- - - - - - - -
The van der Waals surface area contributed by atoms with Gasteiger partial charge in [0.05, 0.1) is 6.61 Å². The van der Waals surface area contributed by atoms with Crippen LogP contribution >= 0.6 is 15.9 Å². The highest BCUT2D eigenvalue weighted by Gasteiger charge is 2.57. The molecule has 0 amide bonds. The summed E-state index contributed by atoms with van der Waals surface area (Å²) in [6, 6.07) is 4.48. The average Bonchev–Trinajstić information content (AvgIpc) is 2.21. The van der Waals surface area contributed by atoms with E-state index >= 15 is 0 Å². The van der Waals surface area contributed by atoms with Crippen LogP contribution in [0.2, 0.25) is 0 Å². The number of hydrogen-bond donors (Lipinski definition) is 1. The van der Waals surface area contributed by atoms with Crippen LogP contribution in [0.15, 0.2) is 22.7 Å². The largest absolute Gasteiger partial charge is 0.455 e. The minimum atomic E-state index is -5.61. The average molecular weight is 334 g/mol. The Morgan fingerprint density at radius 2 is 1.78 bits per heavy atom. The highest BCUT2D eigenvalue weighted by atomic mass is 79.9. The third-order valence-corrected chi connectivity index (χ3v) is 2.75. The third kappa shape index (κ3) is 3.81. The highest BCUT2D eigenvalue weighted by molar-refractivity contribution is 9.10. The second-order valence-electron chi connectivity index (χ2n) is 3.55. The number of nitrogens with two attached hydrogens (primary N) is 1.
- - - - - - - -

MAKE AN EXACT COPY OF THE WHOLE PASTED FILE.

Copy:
The van der Waals surface area contributed by atoms with Gasteiger partial charge in [0.05, 0.1) is 6.61 Å². The van der Waals surface area contributed by atoms with Crippen LogP contribution >= 0.6 is 15.9 Å². The highest BCUT2D eigenvalue weighted by Gasteiger charge is 2.57. The molecule has 0 amide bonds. The summed E-state index contributed by atoms with van der Waals surface area (Å²) in [6, 6.07) is 4.48. The average Bonchev–Trinajstić information content (AvgIpc) is 2.21. The van der Waals surface area contributed by atoms with E-state index >= 15 is 0 Å². The van der Waals surface area contributed by atoms with Crippen LogP contribution in [0.2, 0.25) is 0 Å². The number of hydrogen-bond donors (Lipinski definition) is 1. The van der Waals surface area contributed by atoms with Crippen LogP contribution in [0.15, 0.2) is 22.7 Å². The largest absolute Gasteiger partial charge is 0.455 e. The minimum atomic E-state index is -5.61. The average molecular weight is 334 g/mol. The Morgan fingerprint density at radius 2 is 1.78 bits per heavy atom. The highest BCUT2D eigenvalue weighted by atomic mass is 79.9. The third-order valence-corrected chi connectivity index (χ3v) is 2.75. The third kappa shape index (κ3) is 3.81. The highest BCUT2D eigenvalue weighted by molar-refractivity contribution is 9.10. The second-order valence-electron chi connectivity index (χ2n) is 3.55. The number of nitrogens with two attached hydrogens (primary N) is 1.